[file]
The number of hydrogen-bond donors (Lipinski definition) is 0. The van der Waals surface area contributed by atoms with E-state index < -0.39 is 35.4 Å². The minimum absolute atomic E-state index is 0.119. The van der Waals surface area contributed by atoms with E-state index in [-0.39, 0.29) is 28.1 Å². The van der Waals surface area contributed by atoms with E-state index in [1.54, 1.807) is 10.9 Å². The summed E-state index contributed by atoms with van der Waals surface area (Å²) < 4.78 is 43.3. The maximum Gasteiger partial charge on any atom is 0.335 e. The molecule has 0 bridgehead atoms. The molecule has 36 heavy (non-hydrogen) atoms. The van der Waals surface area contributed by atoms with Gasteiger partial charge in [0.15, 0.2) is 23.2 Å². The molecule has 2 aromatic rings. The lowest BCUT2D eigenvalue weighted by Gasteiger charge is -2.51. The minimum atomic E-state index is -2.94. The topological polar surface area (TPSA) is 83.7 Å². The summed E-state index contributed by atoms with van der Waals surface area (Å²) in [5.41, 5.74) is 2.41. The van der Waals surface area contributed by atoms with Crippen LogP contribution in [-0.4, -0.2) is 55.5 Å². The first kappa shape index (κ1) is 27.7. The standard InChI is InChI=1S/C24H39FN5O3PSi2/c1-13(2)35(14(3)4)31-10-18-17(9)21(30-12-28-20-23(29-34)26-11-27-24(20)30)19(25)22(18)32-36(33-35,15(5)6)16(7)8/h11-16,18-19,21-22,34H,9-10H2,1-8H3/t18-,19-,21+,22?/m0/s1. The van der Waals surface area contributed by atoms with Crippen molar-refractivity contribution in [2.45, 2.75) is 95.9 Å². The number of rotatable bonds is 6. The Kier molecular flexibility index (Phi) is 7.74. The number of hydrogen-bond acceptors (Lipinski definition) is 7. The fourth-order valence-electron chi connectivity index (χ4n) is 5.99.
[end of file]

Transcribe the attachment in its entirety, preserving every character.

The number of hydrogen-bond donors (Lipinski definition) is 0. The van der Waals surface area contributed by atoms with E-state index < -0.39 is 35.4 Å². The minimum absolute atomic E-state index is 0.119. The van der Waals surface area contributed by atoms with E-state index in [-0.39, 0.29) is 28.1 Å². The van der Waals surface area contributed by atoms with E-state index in [1.54, 1.807) is 10.9 Å². The summed E-state index contributed by atoms with van der Waals surface area (Å²) < 4.78 is 43.3. The maximum Gasteiger partial charge on any atom is 0.335 e. The molecule has 0 bridgehead atoms. The molecule has 36 heavy (non-hydrogen) atoms. The van der Waals surface area contributed by atoms with Gasteiger partial charge in [0.15, 0.2) is 23.2 Å². The molecule has 2 aromatic rings. The lowest BCUT2D eigenvalue weighted by Gasteiger charge is -2.51. The minimum atomic E-state index is -2.94. The topological polar surface area (TPSA) is 83.7 Å². The summed E-state index contributed by atoms with van der Waals surface area (Å²) in [5.41, 5.74) is 2.41. The van der Waals surface area contributed by atoms with Crippen LogP contribution in [-0.4, -0.2) is 55.5 Å². The first kappa shape index (κ1) is 27.7. The standard InChI is InChI=1S/C24H39FN5O3PSi2/c1-13(2)35(14(3)4)31-10-18-17(9)21(30-12-28-20-23(29-34)26-11-27-24(20)30)19(25)22(18)32-36(33-35,15(5)6)16(7)8/h11-16,18-19,21-22,34H,9-10H2,1-8H3/t18-,19-,21+,22?/m0/s1. The van der Waals surface area contributed by atoms with Crippen molar-refractivity contribution in [2.45, 2.75) is 95.9 Å². The number of rotatable bonds is 6. The Kier molecular flexibility index (Phi) is 7.74. The number of hydrogen-bond acceptors (Lipinski definition) is 7. The fourth-order valence-electron chi connectivity index (χ4n) is 5.99.